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Discussion Starter · #1 ·
So I recently purchased a house last September. One of my requirements was a suitable space for a dedicated theater. I had to compromise as the basement ended up having a fireplace and I don't want to wall it over. I've torn down the ceiling and most of the walls, but it has been a slow start as one of the walls leaks and I wanted to be very sure no water gets in before I started my build. It is being taken care of finally and I am at the point that I need help making design decisions.


I already have the audio and video handled by the following


3 Klipsch KL-650-THX for front speakers

2 Klipsch KS-525-THX surrounds for the sides

2 Klipsch KL-650-THX for the rear speakers

all being driven by a Pioneer SC-07

powered sub is a JL Fathom F113

projector is a Mitsubishi HC1500


The room is 13 feet wide by 19 feet 9 inches long and 7 feet 1 inch tall


I will double drywall with a layer of green glue inbetween. I know sound will get out the chimney but I will either create a plug for it or live with some sound loss via the chimney.


The issue I'm facing is what to do with the doorway and HVAC.




I would like to maintain the opening width so I've toyed with either french doors or a sliding door that would slide inbetween a wall when opened. French doors opening in to the theater would hit the front left speaker, while opening out will block the bedroom basement door.




I was planning on moving the heating duct until I realized it is sitting next to a steel I-beam. I still may end up halving the height of the vent so I can build a soffit around it without sacrificing height. The I beam sitting at 6'4" and my height of 6'3" means space is at a premium. The duct is the main run for heating the 3 upstairs bedrooms.




It also is currently the duct for the movie room and basement bedroom.




The back wall currently has the circuit breaker on it. My electrician is moving both panels to the furnace room on the other side of the fireplace so I won't have to deal with having an access panel.




The idea is to have an electric screen built into the ceiling which can be raised and lowered about 2' out from the fireplace.


Next to the chimney will be a door to a rack of equipment




Here you can see the back of the front wall. So I should have easy access to the rear of the equipment.


I've been reading up on builds and hope I am off to a good start. Input and criticisms are appreciated. Thanks.
 

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Can you post a floor plan? It would help to see the full space from above.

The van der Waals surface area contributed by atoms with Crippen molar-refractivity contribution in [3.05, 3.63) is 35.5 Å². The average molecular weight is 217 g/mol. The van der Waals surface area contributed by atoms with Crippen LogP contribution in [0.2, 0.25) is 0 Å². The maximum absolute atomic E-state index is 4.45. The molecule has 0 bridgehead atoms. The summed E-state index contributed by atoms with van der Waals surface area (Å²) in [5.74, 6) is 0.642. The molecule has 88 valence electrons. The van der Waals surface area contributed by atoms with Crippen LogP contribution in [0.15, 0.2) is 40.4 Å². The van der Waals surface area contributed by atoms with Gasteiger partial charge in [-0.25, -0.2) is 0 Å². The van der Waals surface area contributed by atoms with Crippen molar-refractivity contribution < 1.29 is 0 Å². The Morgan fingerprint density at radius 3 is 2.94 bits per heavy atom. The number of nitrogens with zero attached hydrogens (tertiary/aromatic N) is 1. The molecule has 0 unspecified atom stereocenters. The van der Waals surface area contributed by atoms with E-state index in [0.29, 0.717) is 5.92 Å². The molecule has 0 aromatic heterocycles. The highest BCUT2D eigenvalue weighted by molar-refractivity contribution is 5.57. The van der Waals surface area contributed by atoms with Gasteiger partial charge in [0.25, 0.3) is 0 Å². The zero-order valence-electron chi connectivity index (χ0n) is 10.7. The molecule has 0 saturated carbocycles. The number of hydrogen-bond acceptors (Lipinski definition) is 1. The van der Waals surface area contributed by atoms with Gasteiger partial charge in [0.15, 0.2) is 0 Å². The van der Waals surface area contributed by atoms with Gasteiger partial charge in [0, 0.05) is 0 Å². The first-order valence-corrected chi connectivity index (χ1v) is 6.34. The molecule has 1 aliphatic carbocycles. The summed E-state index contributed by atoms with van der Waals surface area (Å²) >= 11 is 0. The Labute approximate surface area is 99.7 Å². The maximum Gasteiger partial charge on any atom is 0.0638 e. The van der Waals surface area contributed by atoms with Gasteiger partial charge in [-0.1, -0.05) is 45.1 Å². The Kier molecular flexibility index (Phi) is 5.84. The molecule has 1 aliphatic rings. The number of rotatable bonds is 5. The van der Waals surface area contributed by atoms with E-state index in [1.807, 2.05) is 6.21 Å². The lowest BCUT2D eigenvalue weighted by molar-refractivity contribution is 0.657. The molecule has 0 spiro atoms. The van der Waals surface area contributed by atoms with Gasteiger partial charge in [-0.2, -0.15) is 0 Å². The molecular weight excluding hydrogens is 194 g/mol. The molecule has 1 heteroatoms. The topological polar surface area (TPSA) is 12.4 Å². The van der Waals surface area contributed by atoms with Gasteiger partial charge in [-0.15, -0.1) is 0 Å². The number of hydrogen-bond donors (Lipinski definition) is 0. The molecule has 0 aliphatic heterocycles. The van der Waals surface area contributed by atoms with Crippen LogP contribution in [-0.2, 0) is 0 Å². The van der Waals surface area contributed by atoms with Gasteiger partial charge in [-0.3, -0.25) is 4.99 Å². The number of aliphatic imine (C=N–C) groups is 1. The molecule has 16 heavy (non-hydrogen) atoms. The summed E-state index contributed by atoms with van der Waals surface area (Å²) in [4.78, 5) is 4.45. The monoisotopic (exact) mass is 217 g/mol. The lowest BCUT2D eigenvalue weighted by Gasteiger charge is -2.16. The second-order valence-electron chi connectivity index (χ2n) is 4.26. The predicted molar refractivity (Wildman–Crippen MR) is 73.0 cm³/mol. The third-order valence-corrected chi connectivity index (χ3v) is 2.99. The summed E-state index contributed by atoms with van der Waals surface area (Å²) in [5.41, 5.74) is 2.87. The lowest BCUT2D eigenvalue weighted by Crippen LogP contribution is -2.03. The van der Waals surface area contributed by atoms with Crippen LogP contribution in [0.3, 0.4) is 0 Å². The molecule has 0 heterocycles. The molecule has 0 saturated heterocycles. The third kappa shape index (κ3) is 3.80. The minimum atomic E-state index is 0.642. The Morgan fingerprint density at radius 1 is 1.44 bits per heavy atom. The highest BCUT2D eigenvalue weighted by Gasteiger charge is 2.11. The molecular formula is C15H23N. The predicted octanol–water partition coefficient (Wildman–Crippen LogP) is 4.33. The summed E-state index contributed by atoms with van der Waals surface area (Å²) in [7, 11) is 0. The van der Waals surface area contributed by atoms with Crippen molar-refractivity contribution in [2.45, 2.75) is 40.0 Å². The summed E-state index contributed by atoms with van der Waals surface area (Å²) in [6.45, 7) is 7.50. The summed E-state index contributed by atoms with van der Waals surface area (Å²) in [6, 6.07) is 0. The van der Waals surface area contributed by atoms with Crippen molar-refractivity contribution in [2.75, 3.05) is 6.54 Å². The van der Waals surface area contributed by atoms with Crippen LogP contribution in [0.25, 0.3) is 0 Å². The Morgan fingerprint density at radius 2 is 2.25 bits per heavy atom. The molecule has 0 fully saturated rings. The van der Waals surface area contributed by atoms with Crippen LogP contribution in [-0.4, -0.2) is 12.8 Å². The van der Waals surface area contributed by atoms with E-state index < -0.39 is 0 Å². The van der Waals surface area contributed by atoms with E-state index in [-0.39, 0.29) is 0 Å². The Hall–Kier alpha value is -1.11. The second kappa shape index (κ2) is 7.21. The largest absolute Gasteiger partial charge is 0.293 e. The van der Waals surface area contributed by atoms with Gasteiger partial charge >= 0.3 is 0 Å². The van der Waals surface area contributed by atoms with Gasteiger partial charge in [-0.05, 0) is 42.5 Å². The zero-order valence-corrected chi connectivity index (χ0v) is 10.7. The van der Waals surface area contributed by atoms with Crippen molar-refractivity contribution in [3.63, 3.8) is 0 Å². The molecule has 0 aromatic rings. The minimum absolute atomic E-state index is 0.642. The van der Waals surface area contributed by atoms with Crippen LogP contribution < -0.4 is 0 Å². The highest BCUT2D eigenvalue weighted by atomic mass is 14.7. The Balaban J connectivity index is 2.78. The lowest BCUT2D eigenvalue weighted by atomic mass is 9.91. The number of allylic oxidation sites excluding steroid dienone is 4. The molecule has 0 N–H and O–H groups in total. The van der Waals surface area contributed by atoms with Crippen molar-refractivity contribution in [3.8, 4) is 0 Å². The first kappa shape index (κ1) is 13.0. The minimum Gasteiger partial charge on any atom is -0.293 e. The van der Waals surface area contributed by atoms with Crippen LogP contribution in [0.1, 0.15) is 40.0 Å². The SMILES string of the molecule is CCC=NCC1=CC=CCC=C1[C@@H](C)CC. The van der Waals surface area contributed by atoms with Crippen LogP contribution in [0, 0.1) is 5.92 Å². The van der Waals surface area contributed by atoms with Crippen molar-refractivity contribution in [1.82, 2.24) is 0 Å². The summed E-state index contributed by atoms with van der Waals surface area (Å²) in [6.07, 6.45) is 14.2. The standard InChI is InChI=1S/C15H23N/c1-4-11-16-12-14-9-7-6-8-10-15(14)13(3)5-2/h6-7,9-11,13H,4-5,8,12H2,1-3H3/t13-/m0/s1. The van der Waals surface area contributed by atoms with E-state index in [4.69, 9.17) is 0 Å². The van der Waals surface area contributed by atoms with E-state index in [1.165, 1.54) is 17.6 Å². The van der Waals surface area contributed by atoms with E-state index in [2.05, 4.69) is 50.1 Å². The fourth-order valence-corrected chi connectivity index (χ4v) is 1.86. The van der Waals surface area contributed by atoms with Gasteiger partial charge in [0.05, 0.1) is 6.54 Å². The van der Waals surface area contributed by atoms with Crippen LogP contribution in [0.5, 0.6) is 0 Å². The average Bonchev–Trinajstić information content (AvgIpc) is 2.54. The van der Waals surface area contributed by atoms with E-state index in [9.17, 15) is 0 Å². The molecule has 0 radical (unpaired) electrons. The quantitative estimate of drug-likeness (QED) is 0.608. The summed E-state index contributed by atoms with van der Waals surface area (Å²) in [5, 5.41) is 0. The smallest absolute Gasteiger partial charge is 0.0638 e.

How many seats/people are you hoping to have in the theater?


Lastly, since you are moving the panels, why not put the screen on the wall where the panels are located? It is a personal choice, but I always like the door at the back of the theater versus the front.
 

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Discussion Starter · #5 ·
Even though there are few favorable posts about them I am very tempted to put a heavy pocket door in the entrance since soundproofing will already be somewhat compromised to have the fireplace.


Yes the panels will be out of the way and I could face everything to the back wall, however I like the idea of being able to raise the screen, turn on some good music and sit in a chair to enjoy a fire. It would also kill a small riser for a second row of seating, so I am hesitant to face the entire room away from the fireplace. I am not dead set on anything at this point and can definately see the benefit of the screen to the back wall, my google sketchup skills are quite lacking but I can surely try to post a crude overhead of the space.


I am not sure how many seats I can fit with 13' wide, after framing walls lets say 12 1/2 feet of working space. Maybe two rows of 3 seats or a row of 3 and a row of 4 if there's room.


Edit: first attempt at google sketch
 

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Discussion Starter · #6 ·
Well this is a garage install rather than my basement..but unfortunately the sign was too big to fit anywhere else. I bought this sign from Studio 28, a Jack Loek's theater that was shut down not too far from my house. To the left of the sign is a door leading to the kitchen and a staircase that will take you into the basement where the theater will be.


The sign sat on the floor for a few months



The hanger was built with 5/8" plywood and 3/8" threaded rod



Getting it off the floor was the hardest part, had two guys holding the sign while a third threaded the first 2 of the 5 total bolts.



Finished product awaiting more insulation and drywalling.
 

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This is how I would lay it out. Warren was right about entering the back of the room. Second row on a riser and EQ in the back of the room, so you are not looking at the flashing light. I would go with some sort of RF remote or run an IR J-box in the front of the room under the screen

 

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Discussion Starter · #8 ·